As the tumultuous decade of the 1960s ended, a number of very traditional, very conservative, highly prestigious colleges and universities in the United States and the United Kingdom decided to go coed, seemingly all at once, in a remarkably brief span of time. Coeducation met with fierce resistance. As one alumnus put it in a letter to his alma mater, “Keep the damned women out.” Focusing on the complexities of institutional decision making, this book tells the story of this momentous era in higher education—revealing how coeducation was achieved not by organized efforts of women activists, but through strategic decisions made by powerful men.
In America, Ivy League schools like Harvard, Yale, Princeton, and Dartmouth began to admit women; in Britain, several of the men’s colleges at Cambridge and Oxford did the same. What prompted such fundamental change? How was coeducation accomplished in the face of such strong opposition? How well was it implemented? Nancy Weiss Malkiel explains that elite institutions embarked on coeducation not as a moral imperative but as a self-interested means of maintaining a first-rate applicant pool. She explores the challenges of planning for the academic and non-academic lives of newly admitted women, and shows how, with the exception of Mary Ingraham Bunting at Radcliffe, every decision maker leading the charge for coeducation was male.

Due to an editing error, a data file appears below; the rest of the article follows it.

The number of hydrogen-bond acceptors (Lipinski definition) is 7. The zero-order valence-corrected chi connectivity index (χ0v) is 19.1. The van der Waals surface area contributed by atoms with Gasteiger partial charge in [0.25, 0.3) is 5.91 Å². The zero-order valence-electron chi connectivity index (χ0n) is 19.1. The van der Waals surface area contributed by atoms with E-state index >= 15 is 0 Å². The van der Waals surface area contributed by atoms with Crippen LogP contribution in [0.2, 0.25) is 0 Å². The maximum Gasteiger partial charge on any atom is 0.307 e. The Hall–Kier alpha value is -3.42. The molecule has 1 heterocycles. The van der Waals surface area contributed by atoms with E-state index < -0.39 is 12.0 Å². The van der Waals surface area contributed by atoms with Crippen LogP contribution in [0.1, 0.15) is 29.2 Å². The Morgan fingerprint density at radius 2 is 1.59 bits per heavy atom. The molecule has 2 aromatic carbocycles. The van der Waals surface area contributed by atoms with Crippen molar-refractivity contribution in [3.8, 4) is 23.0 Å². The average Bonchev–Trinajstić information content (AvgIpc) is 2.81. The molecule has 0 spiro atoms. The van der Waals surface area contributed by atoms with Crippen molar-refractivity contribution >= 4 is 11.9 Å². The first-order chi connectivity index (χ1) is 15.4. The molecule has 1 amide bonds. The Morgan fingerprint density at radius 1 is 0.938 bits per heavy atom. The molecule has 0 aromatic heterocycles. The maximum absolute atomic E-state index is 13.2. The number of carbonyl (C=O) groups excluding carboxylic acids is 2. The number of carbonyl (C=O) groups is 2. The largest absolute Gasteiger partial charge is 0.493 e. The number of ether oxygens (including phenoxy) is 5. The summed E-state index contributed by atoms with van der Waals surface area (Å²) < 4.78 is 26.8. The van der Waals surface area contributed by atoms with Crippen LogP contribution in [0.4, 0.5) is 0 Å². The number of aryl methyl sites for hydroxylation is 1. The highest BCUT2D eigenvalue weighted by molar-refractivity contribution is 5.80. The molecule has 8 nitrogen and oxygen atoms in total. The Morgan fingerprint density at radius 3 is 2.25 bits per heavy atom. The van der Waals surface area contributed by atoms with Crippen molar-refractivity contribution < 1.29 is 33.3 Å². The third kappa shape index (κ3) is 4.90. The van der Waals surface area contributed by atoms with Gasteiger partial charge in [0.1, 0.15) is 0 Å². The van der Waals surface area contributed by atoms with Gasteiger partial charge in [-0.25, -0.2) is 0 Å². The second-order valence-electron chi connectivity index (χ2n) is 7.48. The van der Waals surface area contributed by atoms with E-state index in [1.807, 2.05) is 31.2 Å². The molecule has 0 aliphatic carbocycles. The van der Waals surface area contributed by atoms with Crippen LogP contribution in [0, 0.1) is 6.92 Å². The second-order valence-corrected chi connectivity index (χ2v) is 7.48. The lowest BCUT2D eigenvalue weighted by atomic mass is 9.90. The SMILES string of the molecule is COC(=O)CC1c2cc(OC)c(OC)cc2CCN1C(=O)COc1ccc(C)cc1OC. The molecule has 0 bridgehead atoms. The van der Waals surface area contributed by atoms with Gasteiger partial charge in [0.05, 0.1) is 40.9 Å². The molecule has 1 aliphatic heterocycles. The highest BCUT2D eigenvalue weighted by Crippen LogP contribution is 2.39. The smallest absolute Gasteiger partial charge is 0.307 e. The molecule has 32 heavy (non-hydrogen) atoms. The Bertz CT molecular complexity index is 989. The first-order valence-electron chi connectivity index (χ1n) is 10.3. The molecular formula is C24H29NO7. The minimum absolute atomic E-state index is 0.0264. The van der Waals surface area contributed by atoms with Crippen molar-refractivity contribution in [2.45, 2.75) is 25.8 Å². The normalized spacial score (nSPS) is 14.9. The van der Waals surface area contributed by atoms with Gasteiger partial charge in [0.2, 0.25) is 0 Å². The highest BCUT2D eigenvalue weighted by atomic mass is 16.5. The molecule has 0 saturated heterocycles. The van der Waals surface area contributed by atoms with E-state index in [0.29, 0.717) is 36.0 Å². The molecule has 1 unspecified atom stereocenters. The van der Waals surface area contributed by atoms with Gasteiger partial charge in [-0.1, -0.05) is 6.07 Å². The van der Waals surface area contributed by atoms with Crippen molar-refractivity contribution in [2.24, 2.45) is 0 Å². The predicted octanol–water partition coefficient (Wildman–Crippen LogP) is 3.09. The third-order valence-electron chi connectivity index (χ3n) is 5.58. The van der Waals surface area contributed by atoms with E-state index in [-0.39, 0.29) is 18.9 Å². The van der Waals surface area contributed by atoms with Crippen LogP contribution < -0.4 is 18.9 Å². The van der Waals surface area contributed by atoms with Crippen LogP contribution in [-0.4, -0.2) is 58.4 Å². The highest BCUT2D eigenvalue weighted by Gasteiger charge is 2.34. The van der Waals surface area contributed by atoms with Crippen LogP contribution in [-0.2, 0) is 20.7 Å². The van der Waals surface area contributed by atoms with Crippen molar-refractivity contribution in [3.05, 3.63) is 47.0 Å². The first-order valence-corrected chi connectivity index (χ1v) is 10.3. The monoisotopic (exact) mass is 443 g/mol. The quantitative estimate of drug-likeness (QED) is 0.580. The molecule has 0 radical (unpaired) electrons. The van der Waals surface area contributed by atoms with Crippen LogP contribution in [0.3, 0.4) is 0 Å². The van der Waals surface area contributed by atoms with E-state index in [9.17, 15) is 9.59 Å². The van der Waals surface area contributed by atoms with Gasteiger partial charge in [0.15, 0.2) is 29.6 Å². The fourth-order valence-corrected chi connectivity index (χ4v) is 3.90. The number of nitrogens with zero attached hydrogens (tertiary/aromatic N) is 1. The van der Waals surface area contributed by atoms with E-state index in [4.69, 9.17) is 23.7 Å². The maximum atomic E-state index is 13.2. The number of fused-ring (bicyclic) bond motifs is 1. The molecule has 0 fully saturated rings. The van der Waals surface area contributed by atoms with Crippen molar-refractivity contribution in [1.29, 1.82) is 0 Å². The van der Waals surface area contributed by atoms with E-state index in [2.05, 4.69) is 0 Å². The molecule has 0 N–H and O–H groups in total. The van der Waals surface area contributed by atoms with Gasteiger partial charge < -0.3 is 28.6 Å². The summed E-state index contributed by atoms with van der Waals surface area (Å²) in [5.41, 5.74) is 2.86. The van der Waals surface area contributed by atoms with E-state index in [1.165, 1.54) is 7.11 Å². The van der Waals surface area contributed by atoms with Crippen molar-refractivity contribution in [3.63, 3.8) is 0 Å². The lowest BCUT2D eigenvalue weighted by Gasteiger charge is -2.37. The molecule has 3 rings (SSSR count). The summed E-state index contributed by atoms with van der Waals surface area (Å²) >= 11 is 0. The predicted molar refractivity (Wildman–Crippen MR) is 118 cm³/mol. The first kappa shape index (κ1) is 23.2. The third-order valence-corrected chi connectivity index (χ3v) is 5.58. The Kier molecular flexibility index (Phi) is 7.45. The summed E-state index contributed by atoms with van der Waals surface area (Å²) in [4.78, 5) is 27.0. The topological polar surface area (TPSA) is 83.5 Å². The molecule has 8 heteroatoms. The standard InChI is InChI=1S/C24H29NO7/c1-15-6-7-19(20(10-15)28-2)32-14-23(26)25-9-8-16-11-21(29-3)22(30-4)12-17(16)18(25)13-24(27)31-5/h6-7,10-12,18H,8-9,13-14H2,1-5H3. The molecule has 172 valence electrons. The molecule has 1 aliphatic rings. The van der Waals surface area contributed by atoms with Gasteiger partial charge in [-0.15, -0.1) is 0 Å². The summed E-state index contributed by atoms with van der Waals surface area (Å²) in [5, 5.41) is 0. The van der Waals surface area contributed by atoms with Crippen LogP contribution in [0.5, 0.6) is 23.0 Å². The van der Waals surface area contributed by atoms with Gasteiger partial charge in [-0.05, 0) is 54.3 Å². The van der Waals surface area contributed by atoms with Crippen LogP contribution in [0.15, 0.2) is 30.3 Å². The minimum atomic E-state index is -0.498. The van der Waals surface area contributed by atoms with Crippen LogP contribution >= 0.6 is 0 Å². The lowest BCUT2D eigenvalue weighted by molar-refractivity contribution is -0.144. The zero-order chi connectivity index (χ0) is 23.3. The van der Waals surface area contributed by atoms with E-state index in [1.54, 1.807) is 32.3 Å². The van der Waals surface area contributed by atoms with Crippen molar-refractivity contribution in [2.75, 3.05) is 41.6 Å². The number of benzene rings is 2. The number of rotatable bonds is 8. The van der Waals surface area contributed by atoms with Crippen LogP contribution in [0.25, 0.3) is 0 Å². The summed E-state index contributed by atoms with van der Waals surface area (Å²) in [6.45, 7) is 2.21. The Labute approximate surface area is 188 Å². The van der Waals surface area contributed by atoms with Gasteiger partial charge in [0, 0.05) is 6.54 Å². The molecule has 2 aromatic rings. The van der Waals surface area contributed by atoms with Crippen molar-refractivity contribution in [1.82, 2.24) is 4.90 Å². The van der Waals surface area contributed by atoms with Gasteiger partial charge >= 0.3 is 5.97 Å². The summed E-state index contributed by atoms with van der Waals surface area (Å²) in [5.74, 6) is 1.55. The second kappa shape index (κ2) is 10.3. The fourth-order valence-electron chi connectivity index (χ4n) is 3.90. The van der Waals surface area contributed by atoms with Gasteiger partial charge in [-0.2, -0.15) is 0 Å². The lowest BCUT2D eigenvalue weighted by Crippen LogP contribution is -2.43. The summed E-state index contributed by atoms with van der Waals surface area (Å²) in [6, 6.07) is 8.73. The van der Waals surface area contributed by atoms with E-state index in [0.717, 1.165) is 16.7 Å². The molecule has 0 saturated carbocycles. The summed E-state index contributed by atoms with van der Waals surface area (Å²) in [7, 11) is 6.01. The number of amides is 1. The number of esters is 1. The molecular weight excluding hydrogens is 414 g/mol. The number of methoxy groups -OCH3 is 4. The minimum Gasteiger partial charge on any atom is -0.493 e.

Drawing on unprecedented archival research, is a breathtaking work of scholarship that is certain to be the definitive book on the subject.
The 1960s marked a major turning point in elite higher education in the United States and the United Kingdom. As the decade opened, colleges and universities closely resembled the institutions they had been in the 1950s and earlier. By end of the 1960s, so much had changed. The familiar contours of college and university life had been upended and reshaped in profoundly important ways: in the composition of student bodies and faculties, structures of governance, ways of doing institutional business, and relationships to he public issues of the day.' p.1This perhaps isn't the most immediately riveting read, but as some of you may know I'm trying to work my way through university after university, degree after degree, so I was immediately interested in this book. As a woman I was expecting to be able to go to University, as long as I got the grades and scrambled the money together, so I wanted to know more about the decade in which women were officially allowed into "elite higher education".
''The Yale Daily News welcomed Griswold's denial. "Oh save us!" the paper exclaimed: "Oh save us from the giggling crowds, the domestic lecture, an the home economics classes of a female infiltration... We will not spend our 25th reunion drinking with overweight matrons and their husbands who went to Hofstra."' p.56Oh God, the fear of women and the not even secret sexism and prejudice that runs through that quote fro the Yale Daily News. It is never easy to change the status quo, but it is a shame that it always has to meet with such resistance.
What are you reading this Friday?